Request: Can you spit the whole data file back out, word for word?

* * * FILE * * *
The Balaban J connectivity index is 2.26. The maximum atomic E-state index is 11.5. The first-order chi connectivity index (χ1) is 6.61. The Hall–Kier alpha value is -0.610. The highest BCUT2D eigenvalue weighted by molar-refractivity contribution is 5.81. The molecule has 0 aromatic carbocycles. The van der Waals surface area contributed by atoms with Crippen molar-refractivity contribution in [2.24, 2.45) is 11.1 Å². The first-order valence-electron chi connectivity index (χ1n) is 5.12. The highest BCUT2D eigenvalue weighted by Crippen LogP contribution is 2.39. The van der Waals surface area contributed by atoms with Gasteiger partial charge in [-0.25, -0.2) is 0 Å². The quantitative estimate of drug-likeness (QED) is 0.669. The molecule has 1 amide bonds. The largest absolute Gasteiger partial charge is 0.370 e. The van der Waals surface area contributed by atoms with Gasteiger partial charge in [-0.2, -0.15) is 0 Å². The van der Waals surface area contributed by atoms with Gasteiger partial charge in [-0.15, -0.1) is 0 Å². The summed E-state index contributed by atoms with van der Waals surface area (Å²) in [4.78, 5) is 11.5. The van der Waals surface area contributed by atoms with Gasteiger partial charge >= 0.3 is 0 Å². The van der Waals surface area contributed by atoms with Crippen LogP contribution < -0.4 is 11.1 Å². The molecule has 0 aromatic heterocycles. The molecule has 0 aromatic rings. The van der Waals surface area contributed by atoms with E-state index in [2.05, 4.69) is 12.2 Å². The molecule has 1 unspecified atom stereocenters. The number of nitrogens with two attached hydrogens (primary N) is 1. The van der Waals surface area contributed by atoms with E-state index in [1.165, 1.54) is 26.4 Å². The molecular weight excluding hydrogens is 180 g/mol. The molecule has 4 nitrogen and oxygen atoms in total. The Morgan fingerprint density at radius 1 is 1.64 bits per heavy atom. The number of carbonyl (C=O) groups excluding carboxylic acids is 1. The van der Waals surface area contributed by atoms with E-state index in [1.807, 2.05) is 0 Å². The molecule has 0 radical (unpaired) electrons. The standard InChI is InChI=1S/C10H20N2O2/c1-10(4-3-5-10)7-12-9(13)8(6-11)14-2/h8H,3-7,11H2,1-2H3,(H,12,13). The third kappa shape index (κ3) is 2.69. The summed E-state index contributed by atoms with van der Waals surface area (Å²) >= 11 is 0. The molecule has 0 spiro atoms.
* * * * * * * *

The Balaban J connectivity index is 2.26. The maximum atomic E-state index is 11.5. The first-order chi connectivity index (χ1) is 6.61. The Hall–Kier alpha value is -0.610. The highest BCUT2D eigenvalue weighted by molar-refractivity contribution is 5.81. The molecule has 0 aromatic carbocycles. The van der Waals surface area contributed by atoms with Crippen molar-refractivity contribution in [2.24, 2.45) is 11.1 Å². The first-order valence-electron chi connectivity index (χ1n) is 5.12. The highest BCUT2D eigenvalue weighted by Crippen LogP contribution is 2.39. The van der Waals surface area contributed by atoms with Gasteiger partial charge in [-0.25, -0.2) is 0 Å². The quantitative estimate of drug-likeness (QED) is 0.669. The molecule has 1 amide bonds. The largest absolute Gasteiger partial charge is 0.370 e. The van der Waals surface area contributed by atoms with Gasteiger partial charge in [-0.2, -0.15) is 0 Å². The van der Waals surface area contributed by atoms with Gasteiger partial charge in [-0.15, -0.1) is 0 Å². The summed E-state index contributed by atoms with van der Waals surface area (Å²) in [4.78, 5) is 11.5. The van der Waals surface area contributed by atoms with Gasteiger partial charge >= 0.3 is 0 Å². The van der Waals surface area contributed by atoms with Crippen LogP contribution < -0.4 is 11.1 Å². The molecule has 0 aromatic heterocycles. The molecule has 0 aromatic rings. The van der Waals surface area contributed by atoms with E-state index in [2.05, 4.69) is 12.2 Å². The molecule has 1 unspecified atom stereocenters. The number of nitrogens with two attached hydrogens (primary N) is 1. The van der Waals surface area contributed by atoms with E-state index in [1.165, 1.54) is 26.4 Å². The molecular weight excluding hydrogens is 180 g/mol. The molecule has 4 nitrogen and oxygen atoms in total. The Morgan fingerprint density at radius 1 is 1.64 bits per heavy atom. The number of carbonyl (C=O) groups excluding carboxylic acids is 1. The van der Waals surface area contributed by atoms with E-state index in [1.807, 2.05) is 0 Å². The molecule has 0 radical (unpaired) electrons. The standard InChI is InChI=1S/C10H20N2O2/c1-10(4-3-5-10)7-12-9(13)8(6-11)14-2/h8H,3-7,11H2,1-2H3,(H,12,13). The third kappa shape index (κ3) is 2.69. The summed E-state index contributed by atoms with van der Waals surface area (Å²) >= 11 is 0. The molecule has 0 spiro atoms.